I am a devoted Michael Shermer fan. I’ve read most of his other books — and enjoyed them a lot. Imagine my excitement when The Believing Brain came up as a possible advanced review book. I applied only for this one book, and I’m so glad I did. The Believing Brain is a wonderful introduction to how our minds make themselves up, then look for support for their conclusions.
Shermer breaks the book down into four parts. I feel it’s appropriate to explore the book based on the parts he’s decided to present.
Part 1: Journeys of Belief
Providing us with real-life case studies first, Shermer gives us a blue-collar gentleman whose experience one late night in the 1960s made him look for the otherworldly being he thinks visited him and gave him a message of love. This gentleman then took up philosophy and science, hoping to prove there is such a being.
The next gentleman Shermer discusses is a scientist who believes in God. He tells Shermer that he used to not have belief, and then, one day, he made the leap and became a believer. He sees evidence of a creator in the fact that he has a choice whether to believe. He thinks doubt is a chance to grow in one’s faith.
Then Shermer tells his story. Once a born-again Christian (by his own choice — his family was mostly secular), Shermer grew to see in college that his beliefs didn’t jibe with what he was learning.
I thought this part was somewhat interesting. I already knew Shermer’s story, but it was refreshing to read the stories of the other two gentlemen to see how they ended up on the other side of the belief table.
Part 2: The Biology of Belief
This was a really fascinating part of the book for me. Shermer discusses how the human brain is wired to find patterns — if we make a mistake on whether there is a pattern to a random occurrence, we don’t really suffer a consequence, but if we think things are unrelated when they actually are, then there’s a problem. We also tend to think there’s a cause behind things, which has aided our species to survive. I like the fact that Shermer provides us with these tendencies, because they’re helpful to keep in mind both when reading the book and when exploring one’s own beliefs.
Part 3: Belief in Things Unseen
This is the part that felt most familiar to me in the entire book. Shermer goes through several types of beliefs (e.g., belief in UFOs) and discusses the research on them. He explores the experiences of those who think they have had contact with or some other experience involving these “things unseen”, and then talks about the science behind those beliefs. I’ve read books, both by Shermer and others, that talk about similar things, but it’s always nice to be up on the latest science in the field.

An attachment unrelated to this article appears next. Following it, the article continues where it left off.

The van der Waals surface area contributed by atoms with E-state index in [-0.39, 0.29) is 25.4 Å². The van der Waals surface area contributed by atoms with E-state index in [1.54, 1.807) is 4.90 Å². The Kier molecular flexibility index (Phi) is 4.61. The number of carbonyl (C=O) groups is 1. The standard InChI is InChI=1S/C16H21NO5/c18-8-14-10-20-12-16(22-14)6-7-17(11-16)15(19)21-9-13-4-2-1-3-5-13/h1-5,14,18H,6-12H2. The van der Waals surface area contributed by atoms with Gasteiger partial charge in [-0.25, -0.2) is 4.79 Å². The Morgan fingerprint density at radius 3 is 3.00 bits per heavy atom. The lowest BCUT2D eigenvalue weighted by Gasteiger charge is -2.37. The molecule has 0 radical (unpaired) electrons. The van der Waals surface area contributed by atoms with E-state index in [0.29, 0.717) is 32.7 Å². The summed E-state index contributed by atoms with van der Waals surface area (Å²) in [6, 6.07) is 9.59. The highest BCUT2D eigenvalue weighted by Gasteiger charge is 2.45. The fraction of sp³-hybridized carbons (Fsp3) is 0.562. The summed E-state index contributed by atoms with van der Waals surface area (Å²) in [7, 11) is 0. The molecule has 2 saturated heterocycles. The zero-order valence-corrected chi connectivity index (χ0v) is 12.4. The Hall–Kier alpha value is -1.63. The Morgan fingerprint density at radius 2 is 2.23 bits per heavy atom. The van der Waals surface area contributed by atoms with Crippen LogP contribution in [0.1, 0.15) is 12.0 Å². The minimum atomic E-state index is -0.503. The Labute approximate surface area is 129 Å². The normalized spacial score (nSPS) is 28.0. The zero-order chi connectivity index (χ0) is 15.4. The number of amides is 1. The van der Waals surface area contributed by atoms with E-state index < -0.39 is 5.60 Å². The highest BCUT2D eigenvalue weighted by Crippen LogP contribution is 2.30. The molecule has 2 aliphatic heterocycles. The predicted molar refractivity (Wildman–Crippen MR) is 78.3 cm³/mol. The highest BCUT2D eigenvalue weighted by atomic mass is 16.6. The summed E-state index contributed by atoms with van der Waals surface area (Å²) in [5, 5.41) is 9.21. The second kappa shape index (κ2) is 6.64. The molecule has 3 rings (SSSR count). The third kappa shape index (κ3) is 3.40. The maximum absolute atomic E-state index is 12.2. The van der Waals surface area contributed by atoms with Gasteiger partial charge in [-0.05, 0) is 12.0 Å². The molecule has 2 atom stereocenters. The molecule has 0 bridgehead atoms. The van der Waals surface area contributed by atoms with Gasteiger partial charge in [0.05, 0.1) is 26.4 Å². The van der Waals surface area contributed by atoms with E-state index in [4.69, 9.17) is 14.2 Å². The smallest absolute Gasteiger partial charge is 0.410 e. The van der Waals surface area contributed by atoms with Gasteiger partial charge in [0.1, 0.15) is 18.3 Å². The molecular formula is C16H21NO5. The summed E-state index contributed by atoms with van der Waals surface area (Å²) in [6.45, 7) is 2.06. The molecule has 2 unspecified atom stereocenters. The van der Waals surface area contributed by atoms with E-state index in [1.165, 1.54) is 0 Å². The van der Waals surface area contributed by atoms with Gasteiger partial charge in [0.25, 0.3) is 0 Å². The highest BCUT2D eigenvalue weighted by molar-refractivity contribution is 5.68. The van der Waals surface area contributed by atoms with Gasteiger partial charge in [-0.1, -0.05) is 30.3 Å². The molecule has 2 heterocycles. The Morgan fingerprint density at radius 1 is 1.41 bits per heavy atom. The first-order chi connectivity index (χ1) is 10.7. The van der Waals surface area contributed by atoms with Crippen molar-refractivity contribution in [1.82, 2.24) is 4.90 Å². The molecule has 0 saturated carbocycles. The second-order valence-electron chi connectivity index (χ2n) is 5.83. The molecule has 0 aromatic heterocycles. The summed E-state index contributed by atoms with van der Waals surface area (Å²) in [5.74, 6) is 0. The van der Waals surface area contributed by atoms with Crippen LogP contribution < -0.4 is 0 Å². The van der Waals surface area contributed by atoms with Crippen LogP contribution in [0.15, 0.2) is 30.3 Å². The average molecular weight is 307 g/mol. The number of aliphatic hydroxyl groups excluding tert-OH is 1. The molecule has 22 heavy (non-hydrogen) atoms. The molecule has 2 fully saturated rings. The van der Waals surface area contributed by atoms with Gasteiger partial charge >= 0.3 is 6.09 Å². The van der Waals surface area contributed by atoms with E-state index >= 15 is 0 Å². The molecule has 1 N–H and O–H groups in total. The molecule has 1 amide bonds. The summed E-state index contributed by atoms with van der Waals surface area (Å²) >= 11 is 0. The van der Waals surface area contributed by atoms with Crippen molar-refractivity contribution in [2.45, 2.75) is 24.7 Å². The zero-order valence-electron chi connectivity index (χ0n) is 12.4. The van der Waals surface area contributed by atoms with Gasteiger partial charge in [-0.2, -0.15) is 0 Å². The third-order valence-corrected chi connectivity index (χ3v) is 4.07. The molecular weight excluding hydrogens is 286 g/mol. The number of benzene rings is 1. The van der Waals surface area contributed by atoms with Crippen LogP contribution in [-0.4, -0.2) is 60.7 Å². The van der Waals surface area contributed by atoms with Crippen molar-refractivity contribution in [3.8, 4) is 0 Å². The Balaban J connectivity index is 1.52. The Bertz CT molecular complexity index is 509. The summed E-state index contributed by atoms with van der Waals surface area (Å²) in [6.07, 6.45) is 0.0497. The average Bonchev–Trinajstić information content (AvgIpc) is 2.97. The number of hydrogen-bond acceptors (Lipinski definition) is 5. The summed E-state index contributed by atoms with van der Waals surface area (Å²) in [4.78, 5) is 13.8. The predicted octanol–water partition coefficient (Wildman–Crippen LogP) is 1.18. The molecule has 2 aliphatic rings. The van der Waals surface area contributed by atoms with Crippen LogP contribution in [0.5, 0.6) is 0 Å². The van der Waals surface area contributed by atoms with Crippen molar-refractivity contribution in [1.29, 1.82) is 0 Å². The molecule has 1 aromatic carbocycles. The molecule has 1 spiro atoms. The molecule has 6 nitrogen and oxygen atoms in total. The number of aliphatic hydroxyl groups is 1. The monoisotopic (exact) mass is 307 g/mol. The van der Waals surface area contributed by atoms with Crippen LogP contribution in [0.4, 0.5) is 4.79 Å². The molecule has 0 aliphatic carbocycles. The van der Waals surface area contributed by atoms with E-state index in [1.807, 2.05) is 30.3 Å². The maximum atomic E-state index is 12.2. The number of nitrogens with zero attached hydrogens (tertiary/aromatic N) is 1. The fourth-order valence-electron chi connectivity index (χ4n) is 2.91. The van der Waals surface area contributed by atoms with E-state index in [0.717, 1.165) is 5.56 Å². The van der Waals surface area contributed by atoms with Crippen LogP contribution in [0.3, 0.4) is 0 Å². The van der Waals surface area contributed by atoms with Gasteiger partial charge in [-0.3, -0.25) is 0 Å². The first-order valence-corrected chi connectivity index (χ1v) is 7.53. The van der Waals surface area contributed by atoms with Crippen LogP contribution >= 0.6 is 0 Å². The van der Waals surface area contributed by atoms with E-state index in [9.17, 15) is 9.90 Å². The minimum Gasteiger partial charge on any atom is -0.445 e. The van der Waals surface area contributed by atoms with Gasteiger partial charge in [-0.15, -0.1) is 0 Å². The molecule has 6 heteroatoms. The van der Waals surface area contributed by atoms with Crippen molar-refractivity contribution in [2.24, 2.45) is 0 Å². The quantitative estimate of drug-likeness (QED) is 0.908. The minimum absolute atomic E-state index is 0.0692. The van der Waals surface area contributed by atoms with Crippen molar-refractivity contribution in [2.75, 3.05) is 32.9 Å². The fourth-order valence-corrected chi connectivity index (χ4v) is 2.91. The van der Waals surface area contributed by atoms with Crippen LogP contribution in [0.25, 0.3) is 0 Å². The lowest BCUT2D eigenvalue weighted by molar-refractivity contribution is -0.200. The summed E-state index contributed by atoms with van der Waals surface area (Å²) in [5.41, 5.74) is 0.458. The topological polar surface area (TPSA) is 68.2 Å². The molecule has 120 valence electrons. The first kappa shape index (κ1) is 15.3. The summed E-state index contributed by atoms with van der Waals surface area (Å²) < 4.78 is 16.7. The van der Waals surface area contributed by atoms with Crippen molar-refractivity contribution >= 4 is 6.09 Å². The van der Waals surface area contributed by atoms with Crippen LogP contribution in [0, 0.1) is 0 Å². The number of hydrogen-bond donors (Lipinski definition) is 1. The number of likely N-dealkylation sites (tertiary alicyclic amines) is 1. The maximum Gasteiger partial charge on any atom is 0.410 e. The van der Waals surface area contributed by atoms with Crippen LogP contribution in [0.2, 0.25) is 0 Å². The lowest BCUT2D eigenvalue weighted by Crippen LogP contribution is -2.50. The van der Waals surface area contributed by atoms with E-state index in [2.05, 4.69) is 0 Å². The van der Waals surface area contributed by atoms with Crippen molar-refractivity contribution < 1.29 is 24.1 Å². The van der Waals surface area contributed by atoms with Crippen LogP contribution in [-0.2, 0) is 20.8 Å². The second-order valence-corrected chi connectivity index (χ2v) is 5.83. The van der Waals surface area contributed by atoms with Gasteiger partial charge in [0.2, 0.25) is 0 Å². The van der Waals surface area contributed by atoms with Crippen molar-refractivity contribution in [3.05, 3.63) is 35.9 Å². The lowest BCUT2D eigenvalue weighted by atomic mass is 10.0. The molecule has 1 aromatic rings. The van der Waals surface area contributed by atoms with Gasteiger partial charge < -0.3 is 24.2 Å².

Part 4: Belief in Things Seen
I loved this section of the book. Here, Shermer talks about facets of our everyday lives, like politics, and why we dig our heels in when confronted with a contrary tenet. He also talks about the history of astronomy to illustrate how even science can be affected by our set beliefs. I thought this was great. To show that science is, ultimately, something done by humans and is prone to human mistakes and tendencies is fantastic. How else are we to try to eliminate bias if we don’t acknowledge its existence?
Overall, I really liked the book. My only quibble with it (and for shame on me, after having read it) is that Shermer reveals he’s a libertarian. My cliché sirens went off! I really don’t think it’s something he necessarily had to share. The Believing Brain is a thoughtful and thought-provoking look at how people decide on what they’re going to think, and then seek the evidence. I think we all need to be aware of that tendency, and also be wary of it.